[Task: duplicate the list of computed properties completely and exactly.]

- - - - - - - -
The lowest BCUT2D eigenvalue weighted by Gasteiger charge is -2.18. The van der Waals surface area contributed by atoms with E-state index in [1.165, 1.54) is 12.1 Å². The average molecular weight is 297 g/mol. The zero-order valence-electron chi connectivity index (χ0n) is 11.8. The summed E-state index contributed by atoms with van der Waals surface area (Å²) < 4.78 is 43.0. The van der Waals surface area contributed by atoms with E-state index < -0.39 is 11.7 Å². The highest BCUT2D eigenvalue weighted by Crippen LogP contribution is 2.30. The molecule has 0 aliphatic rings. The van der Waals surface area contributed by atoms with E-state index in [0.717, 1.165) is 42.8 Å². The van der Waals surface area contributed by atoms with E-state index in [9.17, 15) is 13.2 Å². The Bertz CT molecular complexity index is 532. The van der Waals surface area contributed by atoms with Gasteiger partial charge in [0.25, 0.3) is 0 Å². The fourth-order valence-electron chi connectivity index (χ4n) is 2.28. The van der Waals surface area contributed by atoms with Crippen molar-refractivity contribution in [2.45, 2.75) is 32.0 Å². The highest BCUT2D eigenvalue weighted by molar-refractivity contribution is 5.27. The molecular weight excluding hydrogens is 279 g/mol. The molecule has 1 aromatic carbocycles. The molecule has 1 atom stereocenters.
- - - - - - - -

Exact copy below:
The lowest BCUT2D eigenvalue weighted by Gasteiger charge is -2.18. The van der Waals surface area contributed by atoms with E-state index in [1.165, 1.54) is 12.1 Å². The average molecular weight is 297 g/mol. The zero-order valence-electron chi connectivity index (χ0n) is 11.8. The summed E-state index contributed by atoms with van der Waals surface area (Å²) < 4.78 is 43.0. The van der Waals surface area contributed by atoms with E-state index < -0.39 is 11.7 Å². The highest BCUT2D eigenvalue weighted by Crippen LogP contribution is 2.30. The molecule has 0 aliphatic rings. The van der Waals surface area contributed by atoms with E-state index in [0.717, 1.165) is 42.8 Å². The van der Waals surface area contributed by atoms with E-state index in [9.17, 15) is 13.2 Å². The Bertz CT molecular complexity index is 532. The van der Waals surface area contributed by atoms with Gasteiger partial charge in [0.25, 0.3) is 0 Å². The fourth-order valence-electron chi connectivity index (χ4n) is 2.28. The van der Waals surface area contributed by atoms with Crippen molar-refractivity contribution in [2.45, 2.75) is 32.0 Å². The highest BCUT2D eigenvalue weighted by molar-refractivity contribution is 5.27. The molecular weight excluding hydrogens is 279 g/mol. The molecule has 1 aromatic carbocycles. The molecule has 1 atom stereocenters.